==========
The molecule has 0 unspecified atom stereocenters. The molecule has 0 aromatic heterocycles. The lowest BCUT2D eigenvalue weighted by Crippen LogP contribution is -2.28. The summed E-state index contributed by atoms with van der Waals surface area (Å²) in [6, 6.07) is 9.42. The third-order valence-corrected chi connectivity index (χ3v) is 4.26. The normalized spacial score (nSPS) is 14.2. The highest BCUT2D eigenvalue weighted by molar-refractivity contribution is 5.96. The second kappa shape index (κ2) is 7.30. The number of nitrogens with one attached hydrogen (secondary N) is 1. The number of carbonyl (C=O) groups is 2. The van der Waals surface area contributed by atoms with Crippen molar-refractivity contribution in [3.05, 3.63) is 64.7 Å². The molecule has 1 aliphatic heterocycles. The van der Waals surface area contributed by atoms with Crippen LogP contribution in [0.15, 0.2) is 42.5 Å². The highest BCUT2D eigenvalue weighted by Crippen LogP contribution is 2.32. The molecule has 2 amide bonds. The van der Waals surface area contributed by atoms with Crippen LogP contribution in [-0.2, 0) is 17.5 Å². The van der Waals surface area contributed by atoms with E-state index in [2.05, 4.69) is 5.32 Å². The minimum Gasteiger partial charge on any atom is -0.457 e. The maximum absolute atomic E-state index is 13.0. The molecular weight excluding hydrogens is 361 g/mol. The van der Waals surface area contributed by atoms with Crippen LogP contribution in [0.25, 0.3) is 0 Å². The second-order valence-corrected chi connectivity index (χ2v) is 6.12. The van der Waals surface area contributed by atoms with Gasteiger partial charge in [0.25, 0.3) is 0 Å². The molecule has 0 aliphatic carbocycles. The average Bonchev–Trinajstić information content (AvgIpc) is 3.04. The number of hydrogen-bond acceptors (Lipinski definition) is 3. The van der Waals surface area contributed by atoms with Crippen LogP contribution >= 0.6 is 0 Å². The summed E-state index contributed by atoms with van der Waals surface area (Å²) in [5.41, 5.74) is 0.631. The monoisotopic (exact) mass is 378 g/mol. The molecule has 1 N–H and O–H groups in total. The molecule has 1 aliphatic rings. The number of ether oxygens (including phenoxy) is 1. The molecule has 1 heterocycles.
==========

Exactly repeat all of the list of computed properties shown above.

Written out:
The molecule has 0 unspecified atom stereocenters. The molecule has 0 aromatic heterocycles. The lowest BCUT2D eigenvalue weighted by Crippen LogP contribution is -2.28. The summed E-state index contributed by atoms with van der Waals surface area (Å²) in [6, 6.07) is 9.42. The third-order valence-corrected chi connectivity index (χ3v) is 4.26. The normalized spacial score (nSPS) is 14.2. The highest BCUT2D eigenvalue weighted by molar-refractivity contribution is 5.96. The second kappa shape index (κ2) is 7.30. The number of nitrogens with one attached hydrogen (secondary N) is 1. The number of carbonyl (C=O) groups is 2. The van der Waals surface area contributed by atoms with Crippen molar-refractivity contribution in [3.05, 3.63) is 64.7 Å². The molecule has 1 aliphatic heterocycles. The van der Waals surface area contributed by atoms with Crippen LogP contribution in [0.15, 0.2) is 42.5 Å². The highest BCUT2D eigenvalue weighted by Crippen LogP contribution is 2.32. The molecule has 2 amide bonds. The van der Waals surface area contributed by atoms with Crippen LogP contribution in [-0.2, 0) is 17.5 Å². The van der Waals surface area contributed by atoms with E-state index in [2.05, 4.69) is 5.32 Å². The minimum Gasteiger partial charge on any atom is -0.457 e. The maximum absolute atomic E-state index is 13.0. The molecular weight excluding hydrogens is 361 g/mol. The van der Waals surface area contributed by atoms with Crippen LogP contribution in [0.25, 0.3) is 0 Å². The second-order valence-corrected chi connectivity index (χ2v) is 6.12. The van der Waals surface area contributed by atoms with Gasteiger partial charge in [0.25, 0.3) is 0 Å². The molecule has 0 aliphatic carbocycles. The average Bonchev–Trinajstić information content (AvgIpc) is 3.04. The number of hydrogen-bond acceptors (Lipinski definition) is 3. The van der Waals surface area contributed by atoms with Crippen LogP contribution >= 0.6 is 0 Å². The summed E-state index contributed by atoms with van der Waals surface area (Å²) in [5.41, 5.74) is 0.631. The monoisotopic (exact) mass is 378 g/mol. The molecule has 1 N–H and O–H groups in total. The molecule has 1 aliphatic rings. The number of ether oxygens (including phenoxy) is 1. The molecule has 1 heterocycles.